I want to talk about using randomizers in TTRPGs, and why I went diceless with

One reason people play games is to engage in exciting actions. It's often exciting not to know how an action will turn out. Risk builds excitement, and randomness with consequences for failure introduces risk. So "roll dice to find out" is an easy tool to indirectly add tension.


Most (but not all) dice systems don't encode history. Rolling a success now is no more or less likely because you rolled a failure then.

When you flip a character card, it stays flipped until you take action to flip it back. Until then, you can't use it to succeed at challenges. And you may encounter challenges where that card is the only safe way to proceed.

Beyond that, pushing against Condition cards you've taken pose their own challenges. So the state of your cards represents a history that affects your ability to succeed in the now. And that history can be very random - it's made of all the decisions you made until now.

Of course, you can always succeed with a flipped card if you activate its downside, bringing a plot complication into play. But as players, that's what we want.

(Well, that's what many players I've met seem to want. But this game is meant for them anyway.)

In terms, it's easiest to get weak hits (7-9), and to get strong hits (10+) you'll need to take a similar number of misses (6-), over the lifetime of the game.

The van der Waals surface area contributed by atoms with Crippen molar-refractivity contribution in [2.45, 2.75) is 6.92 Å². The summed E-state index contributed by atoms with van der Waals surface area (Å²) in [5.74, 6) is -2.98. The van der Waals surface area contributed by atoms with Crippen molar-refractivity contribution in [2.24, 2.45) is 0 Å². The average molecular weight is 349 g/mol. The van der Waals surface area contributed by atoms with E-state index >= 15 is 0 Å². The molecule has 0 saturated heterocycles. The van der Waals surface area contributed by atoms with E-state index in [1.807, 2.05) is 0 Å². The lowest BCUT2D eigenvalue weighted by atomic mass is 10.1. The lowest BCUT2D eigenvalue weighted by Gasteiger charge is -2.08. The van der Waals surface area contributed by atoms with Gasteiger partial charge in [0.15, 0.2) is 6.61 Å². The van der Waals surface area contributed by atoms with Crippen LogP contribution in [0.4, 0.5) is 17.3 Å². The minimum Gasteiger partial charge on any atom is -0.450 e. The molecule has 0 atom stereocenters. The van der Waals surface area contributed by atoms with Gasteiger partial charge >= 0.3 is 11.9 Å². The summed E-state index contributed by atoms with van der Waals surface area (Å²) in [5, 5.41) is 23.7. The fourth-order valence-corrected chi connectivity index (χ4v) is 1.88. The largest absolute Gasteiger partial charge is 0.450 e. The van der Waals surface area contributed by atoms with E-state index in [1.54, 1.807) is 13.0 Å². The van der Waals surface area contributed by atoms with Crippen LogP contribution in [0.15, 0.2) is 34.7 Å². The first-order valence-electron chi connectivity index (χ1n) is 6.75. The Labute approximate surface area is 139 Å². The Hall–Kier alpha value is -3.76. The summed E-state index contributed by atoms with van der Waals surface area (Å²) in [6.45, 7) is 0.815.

During playtest, players would often use up their "good" cards early on, then find themselves trying alternate strategies or looking at problems from new angles to use their remaining cards. To me this is good - it's a form of randomness, not in "does this work" but "HOW does this work".

And if you absolutely don't want to know ahead of time if an action should succeed, there's a stack of success/failure cards to draw from. I won't judge

The tension from this strategy comes more from the how than the if. When Tana attacks the ogre, will it be via her magic (which must go awry, because she needs a complication to flip that card back), or will she swing a sword (and get hurt, or lose the sword, via taking Condition cards), or will she be swatted away (and thus help Emory flip back his Guardian card)? That choice will affect every other action in the encounter


When it comes time for Emory to act, his ability to succeed depends on what Tana did - and whatever else happened before that. He’s been handed a set of dice, loaded by history to roll a certain way, and now he “rolls” by picking from his available cards (or just taking the failure)

@astralfrontier this sounds really cool! It is a totally different approach to cards than I'm using in , which gives players a hand of standard playing cards for their actions. This has some similarities, in that you know your options and most outcomes ahead of time (to a degree), but also a lot of differences.


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